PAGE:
Metro Bank is in “advanced discussions” to acquire peer-to-peer lender RateSetter, it has been revealed.
The two companies have entered into a period of exclusivity, with the bank showing a particular interest in the platform’s consumer loan book.
The possible acquisition was first reported by Sky News on Sunday night, citing unnamed sources close to the discussions.
“[Metro Bank] regularly assesses various opportunities in the market and accordingly confirms that it has entered into a period of exclusivity with RateSetter, but discussions regarding the potential acquisition are at an early stage,” said a Metro Bank spokesperson in a statement.
“RateSetter is a UK-focused P2P lender whose distribution platform could accelerate the Company’s stated strategy to grow its unsecured consumer lending book.
“There can be no certainty at this stage that a formal agreement will be reached, nor as to the terms of any agreement. A further announcement will be made if and when appropriate.”
By the end of April 2020, RateSetter had a loan portfolio of approximately £800m, and an average yield on its loan assets of approximately 4.4 per cent.
In 2018, Metro Bank reported revenues of £404.1m. However, the FTSE-listed bank has seen its share price drop by almost 90 per cent over the past year, following a reporting scandal and governance issues.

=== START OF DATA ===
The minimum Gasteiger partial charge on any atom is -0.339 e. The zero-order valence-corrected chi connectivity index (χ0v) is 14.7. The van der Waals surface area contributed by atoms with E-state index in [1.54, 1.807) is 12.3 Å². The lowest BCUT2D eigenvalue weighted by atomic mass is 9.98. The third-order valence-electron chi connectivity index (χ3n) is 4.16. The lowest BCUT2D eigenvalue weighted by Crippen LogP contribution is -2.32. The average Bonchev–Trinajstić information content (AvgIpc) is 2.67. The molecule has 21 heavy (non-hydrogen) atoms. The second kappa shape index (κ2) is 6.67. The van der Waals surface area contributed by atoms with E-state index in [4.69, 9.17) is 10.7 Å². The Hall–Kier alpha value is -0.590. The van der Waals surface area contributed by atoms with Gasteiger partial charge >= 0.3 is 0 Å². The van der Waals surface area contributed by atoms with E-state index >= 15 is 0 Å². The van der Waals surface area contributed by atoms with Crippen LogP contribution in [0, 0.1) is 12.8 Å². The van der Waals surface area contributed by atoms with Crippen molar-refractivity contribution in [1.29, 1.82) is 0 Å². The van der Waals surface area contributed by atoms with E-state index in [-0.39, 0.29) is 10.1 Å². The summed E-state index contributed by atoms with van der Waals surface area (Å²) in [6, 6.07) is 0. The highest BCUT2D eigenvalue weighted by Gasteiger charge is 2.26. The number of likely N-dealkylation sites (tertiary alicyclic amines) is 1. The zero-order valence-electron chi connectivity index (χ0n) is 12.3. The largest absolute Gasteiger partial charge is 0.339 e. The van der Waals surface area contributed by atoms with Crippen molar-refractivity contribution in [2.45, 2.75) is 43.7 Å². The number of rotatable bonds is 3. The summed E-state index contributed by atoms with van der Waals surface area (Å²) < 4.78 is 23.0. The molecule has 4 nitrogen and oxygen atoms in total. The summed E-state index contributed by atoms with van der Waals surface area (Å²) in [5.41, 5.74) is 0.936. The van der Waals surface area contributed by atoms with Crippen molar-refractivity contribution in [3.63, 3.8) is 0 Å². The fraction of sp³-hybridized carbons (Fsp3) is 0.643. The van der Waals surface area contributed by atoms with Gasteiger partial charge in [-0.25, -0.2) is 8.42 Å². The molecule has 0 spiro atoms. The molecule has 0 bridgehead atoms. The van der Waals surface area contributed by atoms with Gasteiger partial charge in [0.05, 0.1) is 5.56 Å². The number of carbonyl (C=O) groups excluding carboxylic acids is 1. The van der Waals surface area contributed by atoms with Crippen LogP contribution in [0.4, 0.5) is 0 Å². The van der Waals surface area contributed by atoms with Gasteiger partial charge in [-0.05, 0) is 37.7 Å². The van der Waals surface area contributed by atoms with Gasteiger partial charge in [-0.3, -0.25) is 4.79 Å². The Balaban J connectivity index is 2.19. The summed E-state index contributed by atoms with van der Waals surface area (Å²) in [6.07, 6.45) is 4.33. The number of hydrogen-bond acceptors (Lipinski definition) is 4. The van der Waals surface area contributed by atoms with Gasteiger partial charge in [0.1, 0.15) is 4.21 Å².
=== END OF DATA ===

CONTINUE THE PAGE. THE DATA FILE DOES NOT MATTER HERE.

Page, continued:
In February of this year, Daniel Frumkin was appointed as the new chief executive of Metro Bank, replacing Craig Donaldson, who stepped down as both chief executive and chairman.
“Our view is that [Metro Bank’s] principal challenge is profitability given the low-yielding nature of its assets and an acquisition of RateSetter…would provide a little bit of help in this respect – adding £35m of annual interest income,” said John Cronin, an analyst with Goodbody.
“But the reality is that we forecast [Metro Bank] will remain in deep loss-making territory over the coming years.
“The more interesting angle with a RateSetter acquisition is that it provides a lending platform that [Metro Bank] can leverage to further boost its average asset yield – which is essential in a profitability context. So, in principle, an acquisition of RateSetter presents compelling industrial logic for [Metro Bank] in our view.
“While there may be a fixation on RateSetter’s current numbers in the post-news analysis (including what its loan losses might look like), this avenue for potential growth is the important point in our view.
“RateSetter is a leading player in the P2P industry and reports much lower average defaults than peers.”
Metro Bank previously partnered with Zopa in 2015, in a first-of-its-kind deal which allowed the bank to lend its funds via the Zopa platform. Just three years ago, Metro Bank’s then-chief executive Donaldson said that the partnership had “contributed very little” to its first-quarter results, and ruled out any further investment in unsecured consumer loans.
Both RateSetter and Metro Bank declined to offer any further comment.